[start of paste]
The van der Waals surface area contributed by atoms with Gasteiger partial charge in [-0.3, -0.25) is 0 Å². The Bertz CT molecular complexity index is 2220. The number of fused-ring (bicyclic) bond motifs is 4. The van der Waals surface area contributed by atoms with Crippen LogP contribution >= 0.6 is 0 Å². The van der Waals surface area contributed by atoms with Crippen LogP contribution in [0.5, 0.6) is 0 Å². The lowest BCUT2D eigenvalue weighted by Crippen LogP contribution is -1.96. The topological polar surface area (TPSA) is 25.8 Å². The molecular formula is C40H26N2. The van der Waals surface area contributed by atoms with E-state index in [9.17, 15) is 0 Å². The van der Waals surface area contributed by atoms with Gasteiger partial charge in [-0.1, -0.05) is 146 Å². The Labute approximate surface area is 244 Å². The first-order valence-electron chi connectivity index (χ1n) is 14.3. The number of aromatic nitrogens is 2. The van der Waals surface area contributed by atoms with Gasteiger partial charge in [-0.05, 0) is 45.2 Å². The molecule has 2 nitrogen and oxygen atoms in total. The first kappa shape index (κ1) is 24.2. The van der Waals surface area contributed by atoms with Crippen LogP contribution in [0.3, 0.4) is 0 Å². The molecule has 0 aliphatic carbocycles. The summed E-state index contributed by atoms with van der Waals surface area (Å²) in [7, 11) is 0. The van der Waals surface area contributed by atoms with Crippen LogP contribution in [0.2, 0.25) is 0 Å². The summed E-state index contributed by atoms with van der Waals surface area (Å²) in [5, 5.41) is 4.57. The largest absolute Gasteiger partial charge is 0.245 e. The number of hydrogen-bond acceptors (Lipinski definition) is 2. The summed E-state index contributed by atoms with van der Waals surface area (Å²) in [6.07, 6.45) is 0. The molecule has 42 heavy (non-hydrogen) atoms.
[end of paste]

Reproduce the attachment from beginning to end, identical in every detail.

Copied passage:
The van der Waals surface area contributed by atoms with Gasteiger partial charge in [-0.3, -0.25) is 0 Å². The Bertz CT molecular complexity index is 2220. The number of fused-ring (bicyclic) bond motifs is 4. The van der Waals surface area contributed by atoms with Crippen LogP contribution >= 0.6 is 0 Å². The van der Waals surface area contributed by atoms with Crippen LogP contribution in [0.5, 0.6) is 0 Å². The lowest BCUT2D eigenvalue weighted by Crippen LogP contribution is -1.96. The topological polar surface area (TPSA) is 25.8 Å². The molecular formula is C40H26N2. The van der Waals surface area contributed by atoms with E-state index in [9.17, 15) is 0 Å². The van der Waals surface area contributed by atoms with Gasteiger partial charge in [-0.1, -0.05) is 146 Å². The Labute approximate surface area is 244 Å². The first-order valence-electron chi connectivity index (χ1n) is 14.3. The number of aromatic nitrogens is 2. The van der Waals surface area contributed by atoms with Gasteiger partial charge in [-0.05, 0) is 45.2 Å². The molecule has 2 nitrogen and oxygen atoms in total. The first kappa shape index (κ1) is 24.2. The van der Waals surface area contributed by atoms with Crippen LogP contribution in [0.3, 0.4) is 0 Å². The molecule has 0 aliphatic carbocycles. The summed E-state index contributed by atoms with van der Waals surface area (Å²) in [7, 11) is 0. The van der Waals surface area contributed by atoms with Crippen LogP contribution in [0.2, 0.25) is 0 Å². The summed E-state index contributed by atoms with van der Waals surface area (Å²) in [5, 5.41) is 4.57. The largest absolute Gasteiger partial charge is 0.245 e. The number of hydrogen-bond acceptors (Lipinski definition) is 2. The summed E-state index contributed by atoms with van der Waals surface area (Å²) in [6.07, 6.45) is 0. The molecule has 42 heavy (non-hydrogen) atoms.